AuthorMorgan, Martha E.
AdvisorKillick, David J
Committee ChairKillick, David J
MetadataShow full item record
PublisherThe University of Arizona.
RightsCopyright © is held by the author. Digital access to this material is made possible by the University Libraries, University of Arizona. Further transmission, reproduction or presentation (such as public display or performance) of protected items is prohibited except with permission of the author.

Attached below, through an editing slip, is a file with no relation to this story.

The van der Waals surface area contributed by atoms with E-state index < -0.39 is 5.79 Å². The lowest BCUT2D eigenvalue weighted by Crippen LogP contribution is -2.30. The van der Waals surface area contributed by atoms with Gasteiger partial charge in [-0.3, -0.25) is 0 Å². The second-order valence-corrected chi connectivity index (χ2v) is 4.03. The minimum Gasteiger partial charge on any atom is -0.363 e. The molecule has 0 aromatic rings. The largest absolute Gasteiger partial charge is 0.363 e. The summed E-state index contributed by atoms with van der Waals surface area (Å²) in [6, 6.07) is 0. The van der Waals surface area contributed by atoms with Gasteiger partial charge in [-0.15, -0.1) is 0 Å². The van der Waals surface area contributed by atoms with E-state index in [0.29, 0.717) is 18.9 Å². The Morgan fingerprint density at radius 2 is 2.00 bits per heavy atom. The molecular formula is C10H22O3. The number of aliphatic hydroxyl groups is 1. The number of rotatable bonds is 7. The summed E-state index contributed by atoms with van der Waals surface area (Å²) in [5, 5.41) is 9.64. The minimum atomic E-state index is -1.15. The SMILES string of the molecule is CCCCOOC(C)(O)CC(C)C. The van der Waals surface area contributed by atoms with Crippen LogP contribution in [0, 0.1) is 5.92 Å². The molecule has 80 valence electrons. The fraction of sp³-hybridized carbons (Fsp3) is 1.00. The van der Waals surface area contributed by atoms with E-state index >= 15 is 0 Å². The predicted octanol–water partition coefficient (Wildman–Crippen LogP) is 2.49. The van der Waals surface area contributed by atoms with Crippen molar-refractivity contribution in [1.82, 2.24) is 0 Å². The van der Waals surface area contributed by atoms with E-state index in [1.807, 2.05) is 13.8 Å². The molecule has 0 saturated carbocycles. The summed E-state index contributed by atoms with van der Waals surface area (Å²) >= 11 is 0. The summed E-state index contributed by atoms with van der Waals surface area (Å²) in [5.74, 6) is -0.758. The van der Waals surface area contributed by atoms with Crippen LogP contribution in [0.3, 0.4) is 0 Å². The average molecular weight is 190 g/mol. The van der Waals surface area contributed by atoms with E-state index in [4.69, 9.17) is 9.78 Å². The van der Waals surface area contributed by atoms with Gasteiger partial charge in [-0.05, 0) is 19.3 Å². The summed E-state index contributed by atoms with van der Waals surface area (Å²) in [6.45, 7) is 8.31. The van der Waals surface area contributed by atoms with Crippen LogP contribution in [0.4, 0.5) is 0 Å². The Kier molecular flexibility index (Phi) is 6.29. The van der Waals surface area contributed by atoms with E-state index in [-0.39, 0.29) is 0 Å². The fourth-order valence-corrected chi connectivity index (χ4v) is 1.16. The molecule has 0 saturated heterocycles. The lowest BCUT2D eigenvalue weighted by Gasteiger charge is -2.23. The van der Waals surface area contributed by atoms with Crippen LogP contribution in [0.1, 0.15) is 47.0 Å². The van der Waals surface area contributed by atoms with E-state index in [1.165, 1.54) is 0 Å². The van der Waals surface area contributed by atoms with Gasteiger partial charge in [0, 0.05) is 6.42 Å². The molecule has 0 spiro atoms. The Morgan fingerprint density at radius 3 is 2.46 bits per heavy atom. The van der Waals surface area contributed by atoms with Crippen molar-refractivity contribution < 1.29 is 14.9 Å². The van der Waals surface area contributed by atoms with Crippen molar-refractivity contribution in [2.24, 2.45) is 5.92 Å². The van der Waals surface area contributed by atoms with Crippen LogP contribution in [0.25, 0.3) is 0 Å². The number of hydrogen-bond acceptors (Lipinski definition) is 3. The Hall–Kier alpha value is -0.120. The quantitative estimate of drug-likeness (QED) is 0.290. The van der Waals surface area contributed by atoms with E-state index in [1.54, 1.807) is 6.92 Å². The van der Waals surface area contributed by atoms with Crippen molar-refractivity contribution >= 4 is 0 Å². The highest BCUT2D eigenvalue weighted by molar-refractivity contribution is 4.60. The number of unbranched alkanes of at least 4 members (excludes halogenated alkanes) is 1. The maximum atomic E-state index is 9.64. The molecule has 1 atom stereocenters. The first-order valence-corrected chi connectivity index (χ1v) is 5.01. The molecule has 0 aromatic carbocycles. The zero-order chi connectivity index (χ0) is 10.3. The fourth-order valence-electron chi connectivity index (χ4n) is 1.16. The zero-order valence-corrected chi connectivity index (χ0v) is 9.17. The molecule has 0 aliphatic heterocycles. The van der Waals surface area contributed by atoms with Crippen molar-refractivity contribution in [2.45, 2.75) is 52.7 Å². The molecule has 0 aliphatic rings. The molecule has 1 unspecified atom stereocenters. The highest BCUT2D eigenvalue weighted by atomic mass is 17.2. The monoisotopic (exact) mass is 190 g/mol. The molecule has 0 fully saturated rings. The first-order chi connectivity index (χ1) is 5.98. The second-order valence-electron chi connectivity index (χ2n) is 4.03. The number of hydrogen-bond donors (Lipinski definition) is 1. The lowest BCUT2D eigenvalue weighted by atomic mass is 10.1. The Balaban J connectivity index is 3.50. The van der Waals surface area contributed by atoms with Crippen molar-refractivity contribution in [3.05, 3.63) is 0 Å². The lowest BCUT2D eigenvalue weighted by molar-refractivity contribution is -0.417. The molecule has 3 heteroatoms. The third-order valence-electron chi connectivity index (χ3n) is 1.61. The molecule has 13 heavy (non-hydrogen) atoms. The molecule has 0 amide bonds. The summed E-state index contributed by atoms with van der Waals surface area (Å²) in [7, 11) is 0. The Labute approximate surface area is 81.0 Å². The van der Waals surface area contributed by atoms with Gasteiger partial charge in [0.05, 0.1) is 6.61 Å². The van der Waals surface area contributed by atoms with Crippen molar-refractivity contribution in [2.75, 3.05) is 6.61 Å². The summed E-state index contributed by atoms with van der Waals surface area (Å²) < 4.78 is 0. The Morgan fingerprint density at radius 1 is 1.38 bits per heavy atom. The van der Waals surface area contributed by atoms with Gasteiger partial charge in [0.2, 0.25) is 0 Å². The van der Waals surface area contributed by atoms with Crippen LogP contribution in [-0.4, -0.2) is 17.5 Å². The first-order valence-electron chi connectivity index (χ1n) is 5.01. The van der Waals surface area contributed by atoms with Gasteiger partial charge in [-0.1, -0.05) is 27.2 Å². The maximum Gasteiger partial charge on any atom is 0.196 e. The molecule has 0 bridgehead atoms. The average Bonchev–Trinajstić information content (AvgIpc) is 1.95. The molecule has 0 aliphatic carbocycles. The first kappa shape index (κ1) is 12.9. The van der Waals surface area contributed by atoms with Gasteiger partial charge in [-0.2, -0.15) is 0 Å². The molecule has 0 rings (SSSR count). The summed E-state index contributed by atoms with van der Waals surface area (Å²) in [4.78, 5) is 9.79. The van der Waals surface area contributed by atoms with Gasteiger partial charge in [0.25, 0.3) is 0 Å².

AbstractInteractions in culture, science, and technology in early Islamic North Africa are studied through an examination of Maghribi metallurgy. My dissertation, based on the Social/Cultural Construction of Technology (SCOT) model (Bijker 1997), explores the impact of the Islamic religion and culture on scientific and technological change in the spheres of gold and silver minting, copper working, and iron smelting towards reconstructing the role and impact of metals in Islamic society. The purpose of my reconstruction is to define and contextualize early Islamic Maghribi metallurgy for a region and time period poorly defined in the history of metallurgical technology. The development of this history of technology involves the investigation of technical design within a religious framework, presenting explanations for the motivations of the use of certain metals from both their intrinsic and instrumental properties. This specialized history is important in that it provides information of significance on the larger scope of the history of technology and science and on the structure of Islamic society. This study uses multiple lines of evidence, including historical documents, numismatic evidence, and archaeological data in an effort to situate the role of early Islamic Maghribi metallurgy into the framework of the history of African metallurgy. The religious and cultural meanings of metals are outlined through the compilation of their mention in the qur’ān, the Hadīth, and the chronicles of travelers. Coinage survey positions the political and economic role of the Islamic state, and addresses the stability of western-periphery polities within the state and the concerns of a dogmatically motivated bimetal system. The site of al-Basra, Morocco, a state mint under the Idrisid rule (A.D. 788-959), is the source for the excavated metal materials; the metal artifacts, unprocessed minerals, slag, non-metal tools associated with the metal production, and metallurgical facilities are described in their historical context. This dissertation presents, for the first time ever, an English translation of al-dawHa al-mushtabika fī DawābiT dār al-sika (The Intricate Tree in the Realm of the House of Minting). This fourteenth century Arabic text details the meaning, production, and uses of metals in medieval Islamic society, and serves as a unit of study within Maghribi metallurgical technology. An ethnographic study of the metal artisans of Fes, Morocco provides a modern-day reflection to this reconstruction. This study supports the SCOT methodology by identifying the relationships between scientific and technological practices and systems of belief. The Islamic culture and its practices -- which were part codified religion, part belief system -- were subject to change based on the contextual situations of the society. This study demonstrates that the society’s metallurgical practices were subject to the same conditions. The metallurgical know-how within Islamic Maghribi society was, and is, a direct reflection of the unifying themes embedded in the culture.